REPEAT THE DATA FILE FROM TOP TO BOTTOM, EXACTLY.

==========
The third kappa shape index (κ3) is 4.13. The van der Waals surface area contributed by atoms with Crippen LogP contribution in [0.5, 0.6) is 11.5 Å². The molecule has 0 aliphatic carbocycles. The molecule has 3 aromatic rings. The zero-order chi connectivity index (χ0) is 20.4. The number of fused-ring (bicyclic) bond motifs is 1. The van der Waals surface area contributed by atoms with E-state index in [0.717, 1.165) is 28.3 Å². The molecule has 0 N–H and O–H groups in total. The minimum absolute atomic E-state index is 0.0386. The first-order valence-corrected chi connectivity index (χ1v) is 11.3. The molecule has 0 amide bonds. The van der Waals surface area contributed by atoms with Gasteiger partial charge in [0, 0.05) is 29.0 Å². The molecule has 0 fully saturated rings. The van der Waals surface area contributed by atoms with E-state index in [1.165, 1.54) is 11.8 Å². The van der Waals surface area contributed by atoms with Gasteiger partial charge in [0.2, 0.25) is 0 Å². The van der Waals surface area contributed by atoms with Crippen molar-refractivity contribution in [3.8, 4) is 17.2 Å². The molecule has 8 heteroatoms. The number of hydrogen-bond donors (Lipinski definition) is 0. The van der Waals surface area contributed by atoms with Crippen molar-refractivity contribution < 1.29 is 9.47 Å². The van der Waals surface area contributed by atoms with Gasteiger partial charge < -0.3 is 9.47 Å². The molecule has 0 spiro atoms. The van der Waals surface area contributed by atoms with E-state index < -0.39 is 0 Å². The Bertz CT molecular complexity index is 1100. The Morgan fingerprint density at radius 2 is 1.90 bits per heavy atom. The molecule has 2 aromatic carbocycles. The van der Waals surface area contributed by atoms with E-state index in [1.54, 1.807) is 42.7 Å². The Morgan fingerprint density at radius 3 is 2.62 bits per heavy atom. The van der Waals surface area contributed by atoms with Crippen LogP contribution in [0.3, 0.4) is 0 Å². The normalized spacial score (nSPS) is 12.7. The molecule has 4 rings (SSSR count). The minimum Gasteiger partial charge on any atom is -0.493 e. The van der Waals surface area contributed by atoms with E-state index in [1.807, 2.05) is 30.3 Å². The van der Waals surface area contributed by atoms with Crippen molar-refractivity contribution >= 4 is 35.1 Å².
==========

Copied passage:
The third kappa shape index (κ3) is 4.13. The van der Waals surface area contributed by atoms with Crippen LogP contribution in [0.5, 0.6) is 11.5 Å². The molecule has 0 aliphatic carbocycles. The molecule has 3 aromatic rings. The zero-order chi connectivity index (χ0) is 20.4. The number of fused-ring (bicyclic) bond motifs is 1. The van der Waals surface area contributed by atoms with E-state index in [0.717, 1.165) is 28.3 Å². The molecule has 0 N–H and O–H groups in total. The minimum absolute atomic E-state index is 0.0386. The first-order valence-corrected chi connectivity index (χ1v) is 11.3. The molecule has 0 amide bonds. The van der Waals surface area contributed by atoms with Gasteiger partial charge in [0, 0.05) is 29.0 Å². The molecule has 0 fully saturated rings. The van der Waals surface area contributed by atoms with E-state index in [1.165, 1.54) is 11.8 Å². The van der Waals surface area contributed by atoms with Gasteiger partial charge in [0.2, 0.25) is 0 Å². The van der Waals surface area contributed by atoms with Crippen molar-refractivity contribution in [3.8, 4) is 17.2 Å². The molecule has 8 heteroatoms. The number of hydrogen-bond donors (Lipinski definition) is 0. The van der Waals surface area contributed by atoms with Crippen molar-refractivity contribution < 1.29 is 9.47 Å². The van der Waals surface area contributed by atoms with Gasteiger partial charge < -0.3 is 9.47 Å². The molecule has 0 spiro atoms. The van der Waals surface area contributed by atoms with E-state index < -0.39 is 0 Å². The Bertz CT molecular complexity index is 1100. The Morgan fingerprint density at radius 2 is 1.90 bits per heavy atom. The molecule has 2 aromatic carbocycles. The van der Waals surface area contributed by atoms with E-state index in [1.54, 1.807) is 42.7 Å². The Morgan fingerprint density at radius 3 is 2.62 bits per heavy atom. The van der Waals surface area contributed by atoms with Crippen LogP contribution in [0.3, 0.4) is 0 Å². The normalized spacial score (nSPS) is 12.7. The molecule has 4 rings (SSSR count). The minimum Gasteiger partial charge on any atom is -0.493 e. The van der Waals surface area contributed by atoms with E-state index in [1.807, 2.05) is 30.3 Å². The van der Waals surface area contributed by atoms with Crippen molar-refractivity contribution >= 4 is 35.1 Å².